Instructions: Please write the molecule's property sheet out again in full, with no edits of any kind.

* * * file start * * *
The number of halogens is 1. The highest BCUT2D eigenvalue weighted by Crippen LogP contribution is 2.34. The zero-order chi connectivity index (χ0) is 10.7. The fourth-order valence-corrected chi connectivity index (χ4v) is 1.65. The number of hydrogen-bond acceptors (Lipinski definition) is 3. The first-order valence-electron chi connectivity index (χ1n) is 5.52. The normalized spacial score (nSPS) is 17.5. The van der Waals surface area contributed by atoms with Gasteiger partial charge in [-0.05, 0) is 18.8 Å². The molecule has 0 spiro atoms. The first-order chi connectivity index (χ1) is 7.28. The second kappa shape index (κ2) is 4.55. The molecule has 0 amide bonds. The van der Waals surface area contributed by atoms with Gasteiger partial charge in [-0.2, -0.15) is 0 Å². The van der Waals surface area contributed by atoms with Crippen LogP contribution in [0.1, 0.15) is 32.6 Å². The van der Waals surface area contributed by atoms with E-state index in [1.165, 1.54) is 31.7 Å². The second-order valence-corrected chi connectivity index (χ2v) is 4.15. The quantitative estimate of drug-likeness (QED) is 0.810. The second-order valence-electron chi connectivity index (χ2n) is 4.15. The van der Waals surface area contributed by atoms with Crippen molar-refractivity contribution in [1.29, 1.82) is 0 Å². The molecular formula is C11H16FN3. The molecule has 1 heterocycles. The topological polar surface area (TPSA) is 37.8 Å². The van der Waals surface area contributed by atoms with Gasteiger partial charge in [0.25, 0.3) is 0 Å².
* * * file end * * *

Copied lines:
The number of halogens is 1. The highest BCUT2D eigenvalue weighted by Crippen LogP contribution is 2.34. The zero-order chi connectivity index (χ0) is 10.7. The fourth-order valence-corrected chi connectivity index (χ4v) is 1.65. The number of hydrogen-bond acceptors (Lipinski definition) is 3. The first-order valence-electron chi connectivity index (χ1n) is 5.52. The normalized spacial score (nSPS) is 17.5. The van der Waals surface area contributed by atoms with Gasteiger partial charge in [-0.05, 0) is 18.8 Å². The molecule has 0 spiro atoms. The first-order chi connectivity index (χ1) is 7.28. The second kappa shape index (κ2) is 4.55. The molecule has 0 amide bonds. The van der Waals surface area contributed by atoms with Gasteiger partial charge in [-0.2, -0.15) is 0 Å². The van der Waals surface area contributed by atoms with Crippen LogP contribution in [0.1, 0.15) is 32.6 Å². The van der Waals surface area contributed by atoms with E-state index in [1.165, 1.54) is 31.7 Å². The second-order valence-corrected chi connectivity index (χ2v) is 4.15. The quantitative estimate of drug-likeness (QED) is 0.810. The second-order valence-electron chi connectivity index (χ2n) is 4.15. The van der Waals surface area contributed by atoms with Crippen molar-refractivity contribution in [1.29, 1.82) is 0 Å². The molecular formula is C11H16FN3. The molecule has 1 heterocycles. The topological polar surface area (TPSA) is 37.8 Å². The van der Waals surface area contributed by atoms with Gasteiger partial charge in [0.25, 0.3) is 0 Å².